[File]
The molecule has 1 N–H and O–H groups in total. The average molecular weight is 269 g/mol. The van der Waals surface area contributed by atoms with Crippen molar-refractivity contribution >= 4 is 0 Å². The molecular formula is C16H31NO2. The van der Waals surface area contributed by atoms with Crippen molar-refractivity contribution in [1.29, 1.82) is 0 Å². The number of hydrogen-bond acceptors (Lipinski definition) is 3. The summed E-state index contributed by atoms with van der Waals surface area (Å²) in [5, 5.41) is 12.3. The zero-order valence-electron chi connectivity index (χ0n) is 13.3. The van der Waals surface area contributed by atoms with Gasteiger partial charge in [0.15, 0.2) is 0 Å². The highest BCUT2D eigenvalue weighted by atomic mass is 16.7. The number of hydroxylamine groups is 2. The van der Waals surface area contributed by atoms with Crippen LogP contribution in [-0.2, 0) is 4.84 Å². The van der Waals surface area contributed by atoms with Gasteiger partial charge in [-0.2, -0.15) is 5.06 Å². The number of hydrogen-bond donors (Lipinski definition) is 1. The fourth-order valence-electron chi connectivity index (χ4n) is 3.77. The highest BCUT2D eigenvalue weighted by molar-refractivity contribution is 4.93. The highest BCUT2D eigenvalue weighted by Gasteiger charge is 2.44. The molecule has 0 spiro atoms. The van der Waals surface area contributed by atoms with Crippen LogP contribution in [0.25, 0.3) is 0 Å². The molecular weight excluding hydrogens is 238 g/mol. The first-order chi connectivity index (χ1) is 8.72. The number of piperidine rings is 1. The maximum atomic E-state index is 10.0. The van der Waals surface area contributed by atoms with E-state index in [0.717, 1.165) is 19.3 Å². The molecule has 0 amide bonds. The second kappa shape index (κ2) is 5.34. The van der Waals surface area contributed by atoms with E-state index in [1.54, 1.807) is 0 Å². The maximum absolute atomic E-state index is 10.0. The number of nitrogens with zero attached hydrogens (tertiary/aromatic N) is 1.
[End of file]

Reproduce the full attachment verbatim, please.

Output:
The molecule has 1 N–H and O–H groups in total. The average molecular weight is 269 g/mol. The van der Waals surface area contributed by atoms with Crippen molar-refractivity contribution >= 4 is 0 Å². The molecular formula is C16H31NO2. The van der Waals surface area contributed by atoms with Crippen molar-refractivity contribution in [1.29, 1.82) is 0 Å². The number of hydrogen-bond acceptors (Lipinski definition) is 3. The summed E-state index contributed by atoms with van der Waals surface area (Å²) in [5, 5.41) is 12.3. The zero-order valence-electron chi connectivity index (χ0n) is 13.3. The van der Waals surface area contributed by atoms with Gasteiger partial charge in [0.15, 0.2) is 0 Å². The highest BCUT2D eigenvalue weighted by atomic mass is 16.7. The number of hydroxylamine groups is 2. The van der Waals surface area contributed by atoms with Crippen LogP contribution in [-0.2, 0) is 4.84 Å². The van der Waals surface area contributed by atoms with Gasteiger partial charge in [-0.2, -0.15) is 5.06 Å². The number of hydrogen-bond donors (Lipinski definition) is 1. The fourth-order valence-electron chi connectivity index (χ4n) is 3.77. The highest BCUT2D eigenvalue weighted by molar-refractivity contribution is 4.93. The highest BCUT2D eigenvalue weighted by Gasteiger charge is 2.44. The molecule has 0 spiro atoms. The van der Waals surface area contributed by atoms with Crippen LogP contribution in [0.25, 0.3) is 0 Å². The molecular weight excluding hydrogens is 238 g/mol. The first-order chi connectivity index (χ1) is 8.72. The number of piperidine rings is 1. The maximum atomic E-state index is 10.0. The van der Waals surface area contributed by atoms with E-state index in [0.717, 1.165) is 19.3 Å². The molecule has 0 amide bonds. The second kappa shape index (κ2) is 5.34. The van der Waals surface area contributed by atoms with E-state index in [1.54, 1.807) is 0 Å². The maximum absolute atomic E-state index is 10.0. The number of nitrogens with zero attached hydrogens (tertiary/aromatic N) is 1.